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solarcity in Vanuatu

This week, solarcity NZ’s first containerised ‘Solar Station’ arrives in Vanuatu, as the first of a series designed to power fresh water production for 11,000 people on the islands.

Developed by Kiwi company solarcity NZ for Hitachi, the 50kWp (Kilowatt Peak) solar power system has been built within a modified shipping container and will power the first of two desalination plants for the islands. Dubbed the ‘Solar Station’, the shipping container has been designed to work independently of the grid and provide isolated and developing communities with power to produce safe drinking water and access to solar power.

The two solar-powered sea-water desalination plants will be installed on Ambae Island and Aniwa Island in Vanuatu.

The 50kWp solar PV system will also include 600kWh of battery storage, and 36kW of continuous battery inverter output.

This planned desalination plant will be the first of this size in Vanuatu. The Ambae plant will produce approximately 4,200 litres of fresh water per hour, and the Aniwa plant will produce approximately 420 litres of fresh water per hour.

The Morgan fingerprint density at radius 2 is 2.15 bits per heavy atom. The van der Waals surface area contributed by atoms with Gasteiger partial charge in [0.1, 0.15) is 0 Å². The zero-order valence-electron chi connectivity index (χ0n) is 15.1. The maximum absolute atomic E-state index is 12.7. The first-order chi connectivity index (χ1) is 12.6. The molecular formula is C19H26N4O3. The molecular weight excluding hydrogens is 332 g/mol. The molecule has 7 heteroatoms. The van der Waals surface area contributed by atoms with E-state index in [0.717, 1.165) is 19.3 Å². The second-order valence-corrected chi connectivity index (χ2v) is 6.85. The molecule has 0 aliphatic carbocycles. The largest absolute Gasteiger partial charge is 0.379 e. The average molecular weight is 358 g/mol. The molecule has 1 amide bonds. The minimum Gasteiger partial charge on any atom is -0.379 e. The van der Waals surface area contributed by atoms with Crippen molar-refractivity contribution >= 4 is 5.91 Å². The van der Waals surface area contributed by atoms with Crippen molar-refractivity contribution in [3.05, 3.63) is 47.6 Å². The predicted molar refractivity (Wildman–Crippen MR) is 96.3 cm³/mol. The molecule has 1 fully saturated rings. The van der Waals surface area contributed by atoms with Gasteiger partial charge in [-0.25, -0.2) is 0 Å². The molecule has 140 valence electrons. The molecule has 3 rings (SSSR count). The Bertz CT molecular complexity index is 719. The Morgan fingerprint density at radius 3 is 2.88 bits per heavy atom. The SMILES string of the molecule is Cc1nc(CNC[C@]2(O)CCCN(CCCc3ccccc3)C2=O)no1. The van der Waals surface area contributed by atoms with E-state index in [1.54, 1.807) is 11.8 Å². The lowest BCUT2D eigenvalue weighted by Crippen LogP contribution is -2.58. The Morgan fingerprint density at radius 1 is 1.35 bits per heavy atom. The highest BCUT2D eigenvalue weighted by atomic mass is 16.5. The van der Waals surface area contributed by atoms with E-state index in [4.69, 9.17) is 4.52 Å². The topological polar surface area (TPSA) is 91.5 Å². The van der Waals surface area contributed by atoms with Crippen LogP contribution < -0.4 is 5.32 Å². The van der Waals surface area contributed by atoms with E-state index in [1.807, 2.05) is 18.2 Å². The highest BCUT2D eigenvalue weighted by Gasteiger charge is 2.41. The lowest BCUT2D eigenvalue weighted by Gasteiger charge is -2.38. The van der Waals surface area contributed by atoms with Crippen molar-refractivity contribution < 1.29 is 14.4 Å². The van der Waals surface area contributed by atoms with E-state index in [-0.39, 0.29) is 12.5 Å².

In 2013, solarcity successfully installed a 131kWp system in Nauru for desalination. Like the Nauru project, the Vanuatu system is funded as part of the Pacific Environment Community (PEC) Fund.

solarcity CEO Andrew Booth says it is exciting to think that people in Vanuatu will start 2014 with the prospect of fresh water, generated by the sun.

"One of our company’s goals is to work on State-of-the-Art solar projects that reduce Pacific Island nation’s dependency on fossil fuels for power generation and desalination," Booth says. "Reliable access to energy lies at the heart of economic development and is crucial to human well-being.

"Reducing the Pacific’s reliance on expensive, imported fossil fuels and promoting renewable energy is important to the region’s energy and water security. As climate change starts to impact on the availability of fresh water on the islands, the successful integration of solar and desalination plants will become critical to communities across the Pacific."